Saturday, September 15, 2012
Harald Fairhair or Harald Finehair (Old Norse: Haraldr hárfagri, Norwegian: Harald Hårfagre), (c. 850 – c. 933) was the first king (872 – 930) of Norway was my 34th great grandfather on my fathers side.
Little is known of the historical Harald. The only contemporary sources mentioning him are the two skaldic poems Haraldskvæði and Glymdrápa, by Þorbjörn Hornklofi. The first poem describes life at Harald's court, mentions that he took a Danish wife, and that he won a victory at Hafrsfjord. The second relates a series of battles Harald has won. He is not mentioned in any contemporary foreign sources. His life was described in several of the Kings' sagas, but the first of these were not written until the end of the 12th century, over 250 years after his death.
Their accounts of Harald and his life differ on several points, and much of the content is clearly mythological. He is credited with having unified Norway into one kingdom. Modern historians assume that his rule was limited to the coastal areas of southern Norway. The sagas tell us that Harald succeeded, on the death of his father Halfdan the Black Gudrødsson in A.D. 860, to the sovereignty of several small, and somewhat scattered kingdoms in Vestfold, which had come into his father's hands through conquest and inheritance. His protector-regent was his mother's brother Guthorm.
The unification of Norway is, according to a tale, somewhat of a love story. The tale begins with a marriage proposal that resulted in rejection and scorn from Gyda, the daughter of Eirik, king of Hordaland. She said she refused to marry Harald "before he was king over all of Norway". Harald was therefore induced to take a vow not to cut nor comb his hair until he was sole king of Norway, and that ten years later, he was justified in trimming it; whereupon he exchanged the epithet "Shockhead" or "Tanglehair" for the one by which he is usually known. Most scholars today regard this story as a literary tale inspired by the Romance stories that were popular at the courts by the time Heimskringla was written.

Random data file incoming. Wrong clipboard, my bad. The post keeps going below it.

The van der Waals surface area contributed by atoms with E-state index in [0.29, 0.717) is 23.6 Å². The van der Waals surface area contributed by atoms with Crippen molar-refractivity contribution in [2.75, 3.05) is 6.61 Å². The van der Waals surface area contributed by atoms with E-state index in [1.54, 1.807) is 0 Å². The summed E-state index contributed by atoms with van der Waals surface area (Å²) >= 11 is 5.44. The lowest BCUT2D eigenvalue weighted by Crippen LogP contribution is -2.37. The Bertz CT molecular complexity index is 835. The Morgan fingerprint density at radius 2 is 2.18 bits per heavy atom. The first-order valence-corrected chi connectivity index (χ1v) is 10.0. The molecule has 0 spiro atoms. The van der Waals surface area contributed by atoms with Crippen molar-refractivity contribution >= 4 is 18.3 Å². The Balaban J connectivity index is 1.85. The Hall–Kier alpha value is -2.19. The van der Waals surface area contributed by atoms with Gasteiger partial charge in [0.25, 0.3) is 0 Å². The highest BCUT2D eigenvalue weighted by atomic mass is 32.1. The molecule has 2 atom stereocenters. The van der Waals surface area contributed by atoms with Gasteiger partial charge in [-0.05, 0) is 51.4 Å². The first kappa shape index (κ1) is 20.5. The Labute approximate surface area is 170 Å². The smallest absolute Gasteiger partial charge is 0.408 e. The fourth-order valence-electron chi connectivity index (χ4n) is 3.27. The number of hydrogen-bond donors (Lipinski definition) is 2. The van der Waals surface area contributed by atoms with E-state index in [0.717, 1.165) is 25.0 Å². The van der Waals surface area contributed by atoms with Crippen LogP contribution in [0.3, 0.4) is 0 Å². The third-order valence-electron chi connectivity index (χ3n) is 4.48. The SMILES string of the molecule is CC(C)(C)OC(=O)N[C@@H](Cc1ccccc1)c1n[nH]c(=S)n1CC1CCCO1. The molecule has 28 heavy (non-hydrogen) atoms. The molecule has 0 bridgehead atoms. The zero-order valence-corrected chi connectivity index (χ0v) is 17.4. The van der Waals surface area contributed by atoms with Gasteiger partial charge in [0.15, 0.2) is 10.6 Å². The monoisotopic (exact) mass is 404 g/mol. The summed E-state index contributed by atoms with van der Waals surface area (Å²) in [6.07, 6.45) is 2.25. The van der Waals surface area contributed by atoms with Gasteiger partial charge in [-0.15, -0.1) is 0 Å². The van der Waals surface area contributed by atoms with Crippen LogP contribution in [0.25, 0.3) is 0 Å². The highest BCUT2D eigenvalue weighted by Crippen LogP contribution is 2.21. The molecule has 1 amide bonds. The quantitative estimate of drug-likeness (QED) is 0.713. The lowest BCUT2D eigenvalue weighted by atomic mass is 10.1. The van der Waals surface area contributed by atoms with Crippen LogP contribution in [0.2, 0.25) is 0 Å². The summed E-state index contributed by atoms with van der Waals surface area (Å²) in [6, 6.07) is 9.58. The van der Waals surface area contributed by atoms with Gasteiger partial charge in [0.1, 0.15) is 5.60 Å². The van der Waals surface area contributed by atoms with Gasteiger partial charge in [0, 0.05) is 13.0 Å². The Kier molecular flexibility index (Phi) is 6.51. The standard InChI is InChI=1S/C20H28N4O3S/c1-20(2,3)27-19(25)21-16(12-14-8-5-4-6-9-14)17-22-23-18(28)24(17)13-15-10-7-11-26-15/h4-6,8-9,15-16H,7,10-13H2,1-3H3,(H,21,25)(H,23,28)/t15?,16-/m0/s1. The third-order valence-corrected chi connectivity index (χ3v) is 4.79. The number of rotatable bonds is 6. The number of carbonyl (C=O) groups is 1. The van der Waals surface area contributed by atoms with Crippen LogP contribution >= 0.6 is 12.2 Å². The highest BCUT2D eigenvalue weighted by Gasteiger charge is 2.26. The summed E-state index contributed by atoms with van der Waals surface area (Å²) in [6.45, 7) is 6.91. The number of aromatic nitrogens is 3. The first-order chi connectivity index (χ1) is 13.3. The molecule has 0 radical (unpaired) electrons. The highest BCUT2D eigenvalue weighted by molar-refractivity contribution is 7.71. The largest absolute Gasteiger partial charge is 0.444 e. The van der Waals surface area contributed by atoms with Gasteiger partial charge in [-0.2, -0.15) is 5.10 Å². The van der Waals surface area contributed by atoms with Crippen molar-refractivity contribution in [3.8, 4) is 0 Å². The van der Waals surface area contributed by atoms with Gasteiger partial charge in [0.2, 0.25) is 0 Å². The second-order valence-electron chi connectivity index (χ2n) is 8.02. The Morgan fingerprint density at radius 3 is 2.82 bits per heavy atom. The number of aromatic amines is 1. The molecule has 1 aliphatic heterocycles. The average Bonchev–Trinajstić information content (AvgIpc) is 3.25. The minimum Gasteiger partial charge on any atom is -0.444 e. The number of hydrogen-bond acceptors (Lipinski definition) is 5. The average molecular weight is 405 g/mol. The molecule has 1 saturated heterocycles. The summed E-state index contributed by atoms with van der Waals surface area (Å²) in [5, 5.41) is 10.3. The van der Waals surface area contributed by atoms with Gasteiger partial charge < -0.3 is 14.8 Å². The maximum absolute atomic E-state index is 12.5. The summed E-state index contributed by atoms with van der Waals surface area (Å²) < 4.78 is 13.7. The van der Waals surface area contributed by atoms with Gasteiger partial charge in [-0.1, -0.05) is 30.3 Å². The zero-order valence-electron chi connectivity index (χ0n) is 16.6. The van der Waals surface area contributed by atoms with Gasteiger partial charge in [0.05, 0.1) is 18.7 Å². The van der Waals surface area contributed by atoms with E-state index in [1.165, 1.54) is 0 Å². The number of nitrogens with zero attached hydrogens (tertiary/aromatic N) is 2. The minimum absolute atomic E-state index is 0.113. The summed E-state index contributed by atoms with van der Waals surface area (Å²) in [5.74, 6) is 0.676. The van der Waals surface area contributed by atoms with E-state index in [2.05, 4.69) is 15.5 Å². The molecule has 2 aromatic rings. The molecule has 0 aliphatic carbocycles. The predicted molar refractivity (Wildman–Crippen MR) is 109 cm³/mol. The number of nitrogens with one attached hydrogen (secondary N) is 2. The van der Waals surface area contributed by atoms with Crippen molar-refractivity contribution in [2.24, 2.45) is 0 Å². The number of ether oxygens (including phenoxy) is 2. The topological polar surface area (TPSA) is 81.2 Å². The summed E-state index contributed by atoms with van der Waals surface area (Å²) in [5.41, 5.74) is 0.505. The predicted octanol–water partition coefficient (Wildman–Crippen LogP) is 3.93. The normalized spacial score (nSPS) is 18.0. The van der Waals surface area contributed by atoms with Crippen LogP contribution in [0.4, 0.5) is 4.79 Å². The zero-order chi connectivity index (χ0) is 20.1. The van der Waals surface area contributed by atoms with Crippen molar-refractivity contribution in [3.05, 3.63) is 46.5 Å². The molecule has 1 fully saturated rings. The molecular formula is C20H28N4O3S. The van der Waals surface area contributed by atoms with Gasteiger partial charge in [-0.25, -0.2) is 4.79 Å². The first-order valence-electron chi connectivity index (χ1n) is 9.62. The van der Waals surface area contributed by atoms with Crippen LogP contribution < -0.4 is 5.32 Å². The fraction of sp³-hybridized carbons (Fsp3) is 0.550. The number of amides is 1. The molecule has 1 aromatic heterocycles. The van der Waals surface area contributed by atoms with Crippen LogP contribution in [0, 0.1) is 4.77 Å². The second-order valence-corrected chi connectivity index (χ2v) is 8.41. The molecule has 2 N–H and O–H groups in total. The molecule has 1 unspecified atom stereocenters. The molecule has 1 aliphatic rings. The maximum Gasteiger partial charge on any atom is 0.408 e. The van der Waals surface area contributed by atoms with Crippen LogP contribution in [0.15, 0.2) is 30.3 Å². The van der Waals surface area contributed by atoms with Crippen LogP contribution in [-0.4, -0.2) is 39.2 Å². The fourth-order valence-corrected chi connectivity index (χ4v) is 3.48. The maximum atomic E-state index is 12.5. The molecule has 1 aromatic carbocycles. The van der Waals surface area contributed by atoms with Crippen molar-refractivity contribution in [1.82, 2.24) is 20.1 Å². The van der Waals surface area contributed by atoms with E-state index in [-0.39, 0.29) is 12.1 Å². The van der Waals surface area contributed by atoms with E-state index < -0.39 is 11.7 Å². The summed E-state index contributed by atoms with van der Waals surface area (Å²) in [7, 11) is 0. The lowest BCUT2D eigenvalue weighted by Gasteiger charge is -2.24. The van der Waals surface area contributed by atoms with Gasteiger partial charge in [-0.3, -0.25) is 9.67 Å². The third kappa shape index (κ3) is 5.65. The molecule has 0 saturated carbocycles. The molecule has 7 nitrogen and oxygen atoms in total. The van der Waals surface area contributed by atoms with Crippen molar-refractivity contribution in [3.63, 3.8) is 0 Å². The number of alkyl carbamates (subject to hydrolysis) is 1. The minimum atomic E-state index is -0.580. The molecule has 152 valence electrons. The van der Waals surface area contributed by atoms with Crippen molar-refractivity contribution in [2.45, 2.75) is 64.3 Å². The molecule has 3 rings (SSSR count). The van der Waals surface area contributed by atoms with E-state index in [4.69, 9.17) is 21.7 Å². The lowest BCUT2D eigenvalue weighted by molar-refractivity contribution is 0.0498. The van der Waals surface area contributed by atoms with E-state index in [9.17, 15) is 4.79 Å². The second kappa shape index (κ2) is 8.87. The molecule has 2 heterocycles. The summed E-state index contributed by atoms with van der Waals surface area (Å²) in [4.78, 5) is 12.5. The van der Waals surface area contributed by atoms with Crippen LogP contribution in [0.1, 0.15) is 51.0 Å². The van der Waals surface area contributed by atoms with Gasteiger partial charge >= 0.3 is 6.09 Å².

In 866, Harald made the first of a series of conquests over the many petty kingdoms which would compose Norway, including Värmland in Sweden, and modern day south-eastern Norway, which had sworn allegiance to the Swedish king Erik Eymundsson. In 872, after a great victory at Hafrsfjord near Stavanger, Harald found himself king over the whole country. His realm was, however, threatened by dangers from without, as large numbers of his opponents had taken refuge, not only in Iceland, then recently discovered; but also in the Orkney Islands, Shetland Islands, Hebrides Islands, Faroe Islands and the northern European mainland. However, his opponents leaving wasn't entirely voluntary. Many Norwegian chieftains who were wealthy and respected posed a threat to Harald; therefore, they were subjected to much harassment from Harald, prompting them to vacate the land.
At last, Harald was forced to make an expedition to the West, to clear the islands and the Scottish mainland of some Vikings who tried to hide there. It was long thought that Harald thus caused the Norse settlement of Iceland and beyond. According to this view, Iceland was settled by "malcontents" from Norway, who resented Harald's claim of rights of taxation over lands, which the possessors appear to have previously held in absolute ownership. This view has been largely abandoned by modern historians.
The latter part of Harald's reign was disturbed by the strife of his many sons. He gave them all the royal title and assigned lands to them, which they were to govern as his representatives; but this arrangement did not put an end to the discord, which continued into the next reign. When he grew old, Harald handed over the supreme power to his favourite son Eirik Bloodaxe, whom he intended to be his successor. Eirik I ruled side-by-side with his father when Harald was 80 years old. Harald died three years later due to age in approximately 933. The number of sons he left varies in the different saga accounts, from 11 to 20. Twelve of his sons are named as kings, two of them over the whole country
at 7:02 AM